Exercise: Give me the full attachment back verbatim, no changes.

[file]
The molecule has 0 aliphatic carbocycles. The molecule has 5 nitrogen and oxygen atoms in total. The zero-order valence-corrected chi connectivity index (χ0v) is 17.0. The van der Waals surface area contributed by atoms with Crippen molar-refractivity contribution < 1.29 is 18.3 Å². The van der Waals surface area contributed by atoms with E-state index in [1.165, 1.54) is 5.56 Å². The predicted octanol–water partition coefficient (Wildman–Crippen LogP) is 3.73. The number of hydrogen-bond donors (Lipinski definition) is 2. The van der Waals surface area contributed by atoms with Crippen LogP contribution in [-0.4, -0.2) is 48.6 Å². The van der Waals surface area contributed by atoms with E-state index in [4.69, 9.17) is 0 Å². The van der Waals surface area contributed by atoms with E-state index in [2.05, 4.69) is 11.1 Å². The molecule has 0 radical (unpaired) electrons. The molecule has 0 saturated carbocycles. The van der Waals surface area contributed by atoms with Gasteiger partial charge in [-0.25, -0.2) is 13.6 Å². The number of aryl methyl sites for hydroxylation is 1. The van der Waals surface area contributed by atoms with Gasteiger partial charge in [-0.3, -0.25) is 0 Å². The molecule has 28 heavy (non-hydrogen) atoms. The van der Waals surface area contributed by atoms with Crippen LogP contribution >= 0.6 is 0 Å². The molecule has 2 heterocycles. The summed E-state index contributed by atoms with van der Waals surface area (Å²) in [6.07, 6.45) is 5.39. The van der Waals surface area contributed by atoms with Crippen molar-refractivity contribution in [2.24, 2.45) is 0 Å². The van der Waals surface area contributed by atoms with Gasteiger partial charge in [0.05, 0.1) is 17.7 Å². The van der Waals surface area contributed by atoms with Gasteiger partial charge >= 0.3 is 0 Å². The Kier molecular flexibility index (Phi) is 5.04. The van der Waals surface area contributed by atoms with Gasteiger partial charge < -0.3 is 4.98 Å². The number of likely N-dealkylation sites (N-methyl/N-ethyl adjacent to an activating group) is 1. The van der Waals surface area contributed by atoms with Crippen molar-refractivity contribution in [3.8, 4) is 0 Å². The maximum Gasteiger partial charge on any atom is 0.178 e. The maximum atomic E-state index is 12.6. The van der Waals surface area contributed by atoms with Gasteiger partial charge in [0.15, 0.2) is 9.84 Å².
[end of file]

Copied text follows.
The molecule has 0 aliphatic carbocycles. The molecule has 5 nitrogen and oxygen atoms in total. The zero-order valence-corrected chi connectivity index (χ0v) is 17.0. The van der Waals surface area contributed by atoms with Crippen molar-refractivity contribution < 1.29 is 18.3 Å². The van der Waals surface area contributed by atoms with E-state index in [1.165, 1.54) is 5.56 Å². The predicted octanol–water partition coefficient (Wildman–Crippen LogP) is 3.73. The number of hydrogen-bond donors (Lipinski definition) is 2. The van der Waals surface area contributed by atoms with Crippen LogP contribution in [-0.4, -0.2) is 48.6 Å². The van der Waals surface area contributed by atoms with E-state index in [4.69, 9.17) is 0 Å². The van der Waals surface area contributed by atoms with E-state index in [2.05, 4.69) is 11.1 Å². The molecule has 0 radical (unpaired) electrons. The molecule has 0 saturated carbocycles. The van der Waals surface area contributed by atoms with Gasteiger partial charge in [-0.25, -0.2) is 13.6 Å². The number of aryl methyl sites for hydroxylation is 1. The van der Waals surface area contributed by atoms with Gasteiger partial charge in [-0.3, -0.25) is 0 Å². The molecule has 28 heavy (non-hydrogen) atoms. The van der Waals surface area contributed by atoms with Crippen LogP contribution >= 0.6 is 0 Å². The molecule has 2 heterocycles. The summed E-state index contributed by atoms with van der Waals surface area (Å²) in [6.07, 6.45) is 5.39. The van der Waals surface area contributed by atoms with Crippen molar-refractivity contribution in [2.24, 2.45) is 0 Å². The van der Waals surface area contributed by atoms with Gasteiger partial charge in [0.05, 0.1) is 17.7 Å². The van der Waals surface area contributed by atoms with Gasteiger partial charge >= 0.3 is 0 Å². The Kier molecular flexibility index (Phi) is 5.04. The van der Waals surface area contributed by atoms with Gasteiger partial charge < -0.3 is 4.98 Å². The number of likely N-dealkylation sites (N-methyl/N-ethyl adjacent to an activating group) is 1. The van der Waals surface area contributed by atoms with Crippen molar-refractivity contribution in [3.8, 4) is 0 Å². The maximum Gasteiger partial charge on any atom is 0.178 e. The maximum atomic E-state index is 12.6. The van der Waals surface area contributed by atoms with Gasteiger partial charge in [0.15, 0.2) is 9.84 Å².